There’s Nothing Like Being There

Not much distinguishes Isaac as one of the three great patriarchs of our people.  Though we recite his name every time we pray the Amidah, there isn’t anything particularly dramatic about his life story.

Abraham is a pioneer, the one to promote a revolutionary idea to the world.  His faith is complex and challenging.  His family relationships are equally so.

Jacob lives a turbulent life on his own terms.  He knows he will inherit the weighty mantle of leadership, but we are not sure he possesses the moral certainty carry on his family’s tradition.  He is a person of questionable character who inspires scrutiny and admiration for his behavior toward others.

But the most that can be said of Isaac is that he is the necessary link between the generations.  He is a passive figure, bound to the altar by his father in the role of victim, not trailblazer.

True, there are times to be a trailblazer and there are times to maintain the status quo.  Rabbi Adin Steinsaltz in his book Biblical Images writes that, “It is known that the sons of great fathers, talented and significant as they may be in their own right, have to contend with the parental glory and from the beginning feel themselves as inadequate, burdened with a lesser or with greater degrees of helplessness.”  Frankly, who remembers the child of a revolutionary?  The point Rabbi Steinsaltz makes is that the generation to follow a revolutionary often must quietly maintain what was achieved.

On the surface, Isaac’s story is not unique and inspiring.  But the rabbinic sages credit him with one achievement in particular—he remained in the Land of Israel.  In chapter 26 of Genesis, we read that God tells him to stay in the land and that he will prosper by staying.

One might think that never leaving one’s homeland is hardly an impressive accomplishment.  But the sages credit Isaac with reinforcing the idea that a Jew must be closely connected to the Land of Israel not only spiritually but also physically.  For them, the land was a crucial aspect of Jewish identity.  They viewed the land as not an abstract promise made to Abraham but the place in which communal and cultural identity was formed and strengthened.  Simply put, they affirmed that Jews are not only a religion but also a nation.  We have in common not only values, folkways, history and customs, but also a shared connection to a certain place.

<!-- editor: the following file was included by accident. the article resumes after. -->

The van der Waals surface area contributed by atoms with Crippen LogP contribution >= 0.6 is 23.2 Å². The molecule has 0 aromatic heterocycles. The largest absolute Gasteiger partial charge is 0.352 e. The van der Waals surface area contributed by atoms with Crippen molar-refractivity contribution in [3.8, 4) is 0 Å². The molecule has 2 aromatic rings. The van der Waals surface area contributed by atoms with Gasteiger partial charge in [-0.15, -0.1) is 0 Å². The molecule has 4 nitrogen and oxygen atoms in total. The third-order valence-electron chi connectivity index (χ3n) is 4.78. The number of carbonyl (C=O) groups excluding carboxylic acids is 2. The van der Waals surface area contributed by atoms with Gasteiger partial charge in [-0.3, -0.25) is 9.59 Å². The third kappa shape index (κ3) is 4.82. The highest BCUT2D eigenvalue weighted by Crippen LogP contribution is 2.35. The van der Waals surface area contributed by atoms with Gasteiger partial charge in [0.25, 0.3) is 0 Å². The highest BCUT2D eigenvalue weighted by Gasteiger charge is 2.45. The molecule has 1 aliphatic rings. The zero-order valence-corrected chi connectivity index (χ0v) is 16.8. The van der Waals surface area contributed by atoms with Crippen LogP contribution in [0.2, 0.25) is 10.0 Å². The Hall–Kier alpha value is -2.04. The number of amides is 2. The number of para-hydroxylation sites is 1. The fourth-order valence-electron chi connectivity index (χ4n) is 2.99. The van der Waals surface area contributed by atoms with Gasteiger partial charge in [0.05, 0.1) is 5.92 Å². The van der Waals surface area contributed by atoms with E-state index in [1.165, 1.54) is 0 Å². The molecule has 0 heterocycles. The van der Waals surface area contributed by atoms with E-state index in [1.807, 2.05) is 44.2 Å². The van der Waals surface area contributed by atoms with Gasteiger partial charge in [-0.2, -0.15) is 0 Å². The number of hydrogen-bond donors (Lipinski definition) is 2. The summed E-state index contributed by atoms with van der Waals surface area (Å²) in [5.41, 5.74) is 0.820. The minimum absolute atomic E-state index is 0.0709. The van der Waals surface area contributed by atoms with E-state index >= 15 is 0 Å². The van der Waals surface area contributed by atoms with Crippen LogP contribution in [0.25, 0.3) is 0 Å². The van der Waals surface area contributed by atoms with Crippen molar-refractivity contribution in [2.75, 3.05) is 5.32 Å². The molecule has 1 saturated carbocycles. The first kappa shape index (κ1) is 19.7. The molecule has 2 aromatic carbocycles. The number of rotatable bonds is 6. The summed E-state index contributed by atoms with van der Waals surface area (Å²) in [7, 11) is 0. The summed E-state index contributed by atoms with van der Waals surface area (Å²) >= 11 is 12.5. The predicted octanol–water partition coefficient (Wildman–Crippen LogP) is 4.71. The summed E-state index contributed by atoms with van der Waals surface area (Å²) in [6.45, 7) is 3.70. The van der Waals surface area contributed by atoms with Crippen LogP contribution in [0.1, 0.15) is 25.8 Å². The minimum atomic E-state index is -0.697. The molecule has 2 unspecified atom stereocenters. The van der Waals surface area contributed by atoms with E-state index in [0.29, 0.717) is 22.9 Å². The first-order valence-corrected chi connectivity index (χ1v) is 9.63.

What was true for the Talmudic sages should be true for us.  Jews are not only members of a religion, but also a nation.  Our connection to the Land of Israel has been maintained from all the generations from Abraham to our day.  Our religious identity is expressed not only in prayer, study, holiday celebration and cultural experience.  It ought to be expressed through connection to the Land of Israel as well.

In that spirit, I share with you two opportunities to visit Israel with me.

  • The first opportunity is Oheb Shalom Congregation’s Family Israel Adventure, a 10-day tour from August 19-29, 2018. These dates come after summer camp sessions have ended.  Together, we will travel to places in Israel both historic and modern, seeing for ourselves how this remarkable and beautiful nation has grown over 70 years of statehood.  Each day will be packed with experiences and memorable moments that we will share together.  Oheb Shalom members and their extended family members are welcome to join.  The itinerary and registration form for Oheb Shalom’s Family Israel Adventure are both online.
  • The second opportunity is a Community Mission sponsored by the Jewish Federation of Greater MetroWest New Jersey. From October 14-22, 2018, hundreds of people from our community will travel together to Israel for a remarkable and memorable visit.  The cost is $1,999 (land only) for the first 400 registrants, and $3,499 (land only) for subsequent registrants.  I plan to be there, and we are hoping for a substantial representation from Oheb Shalom on this mission!

Isaac did not capture the headlines that his father or son did.  But he is known by our tradition for his close connection to the Land of Israel.  Let’s emulate his example.

Shabbat Shalom,


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